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Dallas Trustee Mike Morath Named TEA Commissioner

The Quorum Report has the scoop: Gov. Abbot has named District 2 DISD trustee Mike Morath to become the state education commissioner in 2016. (He was one of five candidates for the job.) He’ll have to resign his seat, and they’ll need to add District 2 to the May election. (In addition to the three seats already up.)

Who will run for his seat? I hear that longtime D2 education advocate Dustin Marshall will file tomorrow.

Please place your popcorn orders accordingly.

UPDATE: Here’s the press release.

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Pre-K, Money, and the Future of School Reform

Last week, the DISD board met to discuss policies, procurements, and whatever else tickled their fancy, like they do with great tedium every month, twice a month. If you read this story about last Thursday’s DISD board briefing, you probably think you missed a rather routine discussion of a disagreement between some trustees and the administration about how to best fund the district’s pre-K needs.

That’s true and false. It’s true that the story gives a good summary of a discussion. But it wasn’t routine. What actually happened: A seemingly predictable discussion – technically, a first read of a proposed pre-K policy – disguised what was really at stake: the entire future of DISD’s reform efforts as we have come to know them.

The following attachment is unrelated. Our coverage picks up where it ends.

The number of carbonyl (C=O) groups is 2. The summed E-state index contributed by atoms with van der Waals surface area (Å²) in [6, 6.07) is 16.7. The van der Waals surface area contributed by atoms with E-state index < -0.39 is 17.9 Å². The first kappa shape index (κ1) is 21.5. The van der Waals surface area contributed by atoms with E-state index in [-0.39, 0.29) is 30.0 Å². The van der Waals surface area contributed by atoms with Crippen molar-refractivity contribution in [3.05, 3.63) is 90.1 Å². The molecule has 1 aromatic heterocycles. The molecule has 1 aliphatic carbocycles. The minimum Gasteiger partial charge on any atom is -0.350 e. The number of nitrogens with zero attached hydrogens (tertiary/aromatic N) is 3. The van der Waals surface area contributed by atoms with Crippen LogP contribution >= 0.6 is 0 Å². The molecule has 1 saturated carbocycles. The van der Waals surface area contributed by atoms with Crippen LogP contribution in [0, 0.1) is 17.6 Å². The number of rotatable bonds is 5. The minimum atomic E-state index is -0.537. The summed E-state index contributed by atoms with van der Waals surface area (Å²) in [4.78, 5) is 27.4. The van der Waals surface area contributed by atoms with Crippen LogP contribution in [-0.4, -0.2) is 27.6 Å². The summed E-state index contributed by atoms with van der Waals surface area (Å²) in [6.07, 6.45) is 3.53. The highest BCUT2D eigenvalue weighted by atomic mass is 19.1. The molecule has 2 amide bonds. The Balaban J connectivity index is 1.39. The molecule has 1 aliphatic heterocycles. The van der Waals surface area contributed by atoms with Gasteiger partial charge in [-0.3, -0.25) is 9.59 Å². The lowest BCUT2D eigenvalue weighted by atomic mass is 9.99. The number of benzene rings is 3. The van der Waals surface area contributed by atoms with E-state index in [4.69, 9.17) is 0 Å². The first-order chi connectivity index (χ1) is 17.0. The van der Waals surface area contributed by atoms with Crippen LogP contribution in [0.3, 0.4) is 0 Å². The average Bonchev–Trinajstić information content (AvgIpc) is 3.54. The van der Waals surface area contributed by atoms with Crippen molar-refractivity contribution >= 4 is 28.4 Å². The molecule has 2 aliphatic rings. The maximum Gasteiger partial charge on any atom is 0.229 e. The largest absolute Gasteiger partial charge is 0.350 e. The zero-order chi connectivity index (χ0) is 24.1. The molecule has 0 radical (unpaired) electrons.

If you think I’m being hyperbolic, allow me to re-raise: Given the battle lines being drawn on the board and within the administration itself, we will look back on the next two month’s discussion over this proposed policy as the moment that determines whether meaningful reform that closes student achievement gaps will continue in DISD.

Let’s examine why this debate is so crucial in light of what was said last week — and what those words really mean.

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SAGA Pod: Jim Schutze on DISD, Racial Politics, and Scott Griggs

We go deep on education in this one, as Jim Schutze and I talk about DISD, merit pay for teachers, and how politics and race figured into the bond election. We also discuss the city attorney deciding to leave his job in the wake of the failed attempt to get councilman Scott Griggs indicted. Also, Jim likes the fact a house got destroyed. Never forget he is evil. You can subscribe or download from iTunes here (there’s usually a few hours of delay before it goes up), or listen to the link below. As always, please listen with your ears.

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Lessons From DISD’s Merit Pay: Finding Great Teachers Takes More Than a Calendar

Over the weekend, I had beers with a Dallas ISD middle school teacher. Longtime teacher, moved here from another state just this year. Good guy, smart guy, has a master’s degree, etc. We finally got around to talking about DISD’s merit pay system, which I wrote about a little last week. (And which Jim Schutze wrote about yesterday, covering some of that ground and some of the ground I’m about to cover. You should read it.)

“So, are you a fan of TEI, or do you hate it?”

“Hate it?” he asked.

“You know, hate the evaluations, and all the work that goes into the standardized lesson plans, hate getting evaluated by students – all the complaints I hear in the comment sections.”